In line with reports from WorldACD, airports and carriers worldwide, the International Air Transport Association (IATA) released preliminary data for October indicating total industry wide cargo traffic, measured in freight tonne kilometers (FTKs), decreased by 3.5% year-over-year in October. While this is undoubtedly a slow start to the fourth quarter, IATA said nascent indicators may mean better news for airfreight as it ramps up for its traditional peak season.
Although remaining almost 2% lower than their level in 2018, October’s growth outcome from the new export order component of the global manufacturing Purchasing Managers’ Index (PMI) was the best result since early 2018, according to IATA. Allowing for a lag for production time, the PMI has historically been a reliable leading indicator of freight volumes, which may mean the airfreight industry will see volumes pick up as peak season progresses.
“At the individual country level new export orders remained weak across many of the world’s leading export nations, including Germany, Japan and Korea,” IATA stated. “Cautious signs of improvement were, however, observed in the data for both China and the U.S. in October. This may be a reflection of the thawing in trade negotiations between the two countries.”
Meanwhile, industry-wide airfreight capacity measured in available freight tonne kilometers (AFTKs), rose 2.2% y-o-y for the month and 2.0% for the first ten months of 2019. Capacity growth has now “outstripped” growth in demand for the 18th consecutive month, according to IATA.
Softer demand has dragged load factors down as well, which declined by 2.8 percentage points y-o-y for October 2019, and 2.7 percentage points for the first ten months of 2019, compared to the same period the year prior.
As was the case for September, freight volumes fell across all key regions except for Africa. Regardless of this bleak beginning to the fourth quarter, seasonally adjusted FTKs for several regions continue to trend sideways, evening out the downward trend that took place between third quarter 2018 and first quarter 2019, according to IATA. This paired with growth in several regions’ FTKs and economies suggests there may hope yet for holiday air freight volumes.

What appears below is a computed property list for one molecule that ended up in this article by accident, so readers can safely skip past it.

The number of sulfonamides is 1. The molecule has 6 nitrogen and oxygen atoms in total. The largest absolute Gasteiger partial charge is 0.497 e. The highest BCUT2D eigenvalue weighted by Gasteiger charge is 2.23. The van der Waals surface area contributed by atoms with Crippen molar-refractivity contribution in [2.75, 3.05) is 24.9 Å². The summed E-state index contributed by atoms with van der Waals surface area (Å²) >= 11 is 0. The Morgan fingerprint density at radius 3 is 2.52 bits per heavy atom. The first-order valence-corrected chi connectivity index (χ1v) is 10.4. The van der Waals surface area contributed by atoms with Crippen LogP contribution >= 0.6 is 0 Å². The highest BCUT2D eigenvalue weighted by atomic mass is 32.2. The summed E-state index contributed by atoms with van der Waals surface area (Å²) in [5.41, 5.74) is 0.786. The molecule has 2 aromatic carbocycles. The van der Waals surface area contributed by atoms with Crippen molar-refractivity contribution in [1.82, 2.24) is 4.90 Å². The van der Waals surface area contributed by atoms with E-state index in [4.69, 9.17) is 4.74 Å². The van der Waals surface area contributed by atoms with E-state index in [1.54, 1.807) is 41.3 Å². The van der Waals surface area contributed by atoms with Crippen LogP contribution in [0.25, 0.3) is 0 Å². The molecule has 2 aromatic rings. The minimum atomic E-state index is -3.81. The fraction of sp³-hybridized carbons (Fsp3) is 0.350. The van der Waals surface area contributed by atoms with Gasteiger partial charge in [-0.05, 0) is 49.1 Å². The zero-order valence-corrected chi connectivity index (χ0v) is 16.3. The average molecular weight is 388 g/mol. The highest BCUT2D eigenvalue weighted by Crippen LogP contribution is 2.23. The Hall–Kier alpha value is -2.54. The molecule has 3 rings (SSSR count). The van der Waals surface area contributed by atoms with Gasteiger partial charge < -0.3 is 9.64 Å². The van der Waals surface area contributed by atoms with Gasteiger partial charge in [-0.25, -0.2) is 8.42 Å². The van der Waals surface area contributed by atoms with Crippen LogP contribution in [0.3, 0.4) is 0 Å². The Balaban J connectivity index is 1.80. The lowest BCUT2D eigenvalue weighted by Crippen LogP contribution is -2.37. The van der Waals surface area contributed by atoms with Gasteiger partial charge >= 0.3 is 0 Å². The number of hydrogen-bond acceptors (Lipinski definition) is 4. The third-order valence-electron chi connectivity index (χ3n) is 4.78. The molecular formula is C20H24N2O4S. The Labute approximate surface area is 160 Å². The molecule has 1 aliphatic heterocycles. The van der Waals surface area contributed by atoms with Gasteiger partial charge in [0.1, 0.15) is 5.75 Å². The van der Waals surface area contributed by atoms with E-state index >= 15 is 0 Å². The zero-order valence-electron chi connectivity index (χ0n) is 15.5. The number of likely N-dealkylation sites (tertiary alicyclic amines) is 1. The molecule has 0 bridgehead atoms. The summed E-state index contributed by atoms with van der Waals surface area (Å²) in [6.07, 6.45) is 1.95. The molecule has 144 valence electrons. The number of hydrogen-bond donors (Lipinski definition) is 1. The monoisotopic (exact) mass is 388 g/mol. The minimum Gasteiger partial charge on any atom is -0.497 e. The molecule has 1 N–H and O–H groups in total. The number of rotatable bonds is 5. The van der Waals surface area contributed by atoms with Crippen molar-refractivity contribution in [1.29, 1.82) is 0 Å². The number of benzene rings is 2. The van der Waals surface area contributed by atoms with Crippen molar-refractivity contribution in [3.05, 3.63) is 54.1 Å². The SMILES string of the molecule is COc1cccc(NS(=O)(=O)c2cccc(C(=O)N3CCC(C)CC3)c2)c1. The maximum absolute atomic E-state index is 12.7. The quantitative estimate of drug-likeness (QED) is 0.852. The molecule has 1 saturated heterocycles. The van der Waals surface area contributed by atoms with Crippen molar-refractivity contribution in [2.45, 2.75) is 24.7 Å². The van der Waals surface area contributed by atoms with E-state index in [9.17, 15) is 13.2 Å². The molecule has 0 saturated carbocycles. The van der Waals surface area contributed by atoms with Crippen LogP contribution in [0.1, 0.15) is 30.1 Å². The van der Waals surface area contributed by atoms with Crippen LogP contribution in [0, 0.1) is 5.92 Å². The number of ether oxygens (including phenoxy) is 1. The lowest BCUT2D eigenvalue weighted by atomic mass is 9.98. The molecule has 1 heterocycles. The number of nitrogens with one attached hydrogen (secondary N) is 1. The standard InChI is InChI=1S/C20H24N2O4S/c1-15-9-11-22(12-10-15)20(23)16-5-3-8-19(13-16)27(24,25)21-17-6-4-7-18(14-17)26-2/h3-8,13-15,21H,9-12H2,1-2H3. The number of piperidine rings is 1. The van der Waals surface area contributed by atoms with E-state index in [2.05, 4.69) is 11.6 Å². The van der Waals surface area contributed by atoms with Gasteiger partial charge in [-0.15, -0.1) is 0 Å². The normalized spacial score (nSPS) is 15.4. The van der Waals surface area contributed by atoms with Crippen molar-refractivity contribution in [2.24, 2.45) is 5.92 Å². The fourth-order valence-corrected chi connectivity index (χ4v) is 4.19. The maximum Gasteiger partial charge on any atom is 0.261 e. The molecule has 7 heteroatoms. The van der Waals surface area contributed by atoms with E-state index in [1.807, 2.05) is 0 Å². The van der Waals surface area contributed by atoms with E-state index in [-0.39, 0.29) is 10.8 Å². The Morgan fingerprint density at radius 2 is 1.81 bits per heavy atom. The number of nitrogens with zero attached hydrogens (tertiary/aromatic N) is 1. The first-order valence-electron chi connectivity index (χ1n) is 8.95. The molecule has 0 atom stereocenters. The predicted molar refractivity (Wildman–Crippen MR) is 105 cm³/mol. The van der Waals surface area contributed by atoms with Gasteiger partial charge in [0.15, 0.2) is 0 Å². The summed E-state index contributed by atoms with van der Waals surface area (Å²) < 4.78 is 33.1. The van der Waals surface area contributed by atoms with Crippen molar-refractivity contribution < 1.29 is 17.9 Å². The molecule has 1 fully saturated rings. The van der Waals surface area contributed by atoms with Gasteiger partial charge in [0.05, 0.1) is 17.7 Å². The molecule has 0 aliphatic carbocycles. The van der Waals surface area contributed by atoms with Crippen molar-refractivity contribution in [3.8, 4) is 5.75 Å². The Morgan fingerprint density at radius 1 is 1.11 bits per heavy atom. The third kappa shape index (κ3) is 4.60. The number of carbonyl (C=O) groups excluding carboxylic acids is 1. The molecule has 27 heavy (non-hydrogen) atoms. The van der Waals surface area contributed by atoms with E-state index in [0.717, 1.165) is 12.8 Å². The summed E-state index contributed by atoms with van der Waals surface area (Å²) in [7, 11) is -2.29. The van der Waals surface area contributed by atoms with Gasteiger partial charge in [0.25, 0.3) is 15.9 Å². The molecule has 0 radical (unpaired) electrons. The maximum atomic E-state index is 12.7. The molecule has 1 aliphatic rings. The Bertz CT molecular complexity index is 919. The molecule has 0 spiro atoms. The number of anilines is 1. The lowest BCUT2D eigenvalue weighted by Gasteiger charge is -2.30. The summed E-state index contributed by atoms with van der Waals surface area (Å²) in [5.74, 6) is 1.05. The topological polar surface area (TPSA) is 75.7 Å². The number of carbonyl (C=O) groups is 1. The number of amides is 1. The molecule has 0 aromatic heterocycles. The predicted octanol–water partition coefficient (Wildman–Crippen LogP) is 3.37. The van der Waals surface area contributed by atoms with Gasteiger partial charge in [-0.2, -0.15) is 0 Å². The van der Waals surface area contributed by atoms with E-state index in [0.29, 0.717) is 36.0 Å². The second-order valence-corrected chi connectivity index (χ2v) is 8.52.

Continuing the trend that emerged in mid-2018, Africa topped growth out of all regions with airfreight demand increasing 12.6% y-o-y in October. Capacity grew 13.9% y-o-y, despite the small size of the region’s market, which makes up only 1.6% of the world’s share of airfreight. Year-to-date, demand and capacity are up by 5.7% y-o-y and 13.7%, respectively. According to IATA, this trend is underpinned, in part, by large-scale foreign investment, in particular from Asia, which creates new business and trade opportunities.
Meanwhile, carriers based in North America, Europe, Latin America, the Middle East and Asia all saw declines in total airfreight demand in the low- to mid-single-digits in October. Year-to-date North America, Europe, the Middle East and Asia saw similar declines. Only Latin America saw marginal growth of 0.6% in total demand over the first ten months of 2019, compared to 2018.
However, looking closer, airlines in Europe, the Middle East and North America saw some improvement this month. Some October highlights include 5.6% growth in FTKs flown within the European market, a 1% month-over-month improvement in international FTKs flown by North American carriers, and upward trends in seasonally adjusted volumes for North America and the Middle East.
Even with these mixed results, IATA’s report connotes that air cargo may hope for a brighter end to the year as holiday shopping paired with economic growth in key regions will likely increase traffic across regions over the coming months.Like This Post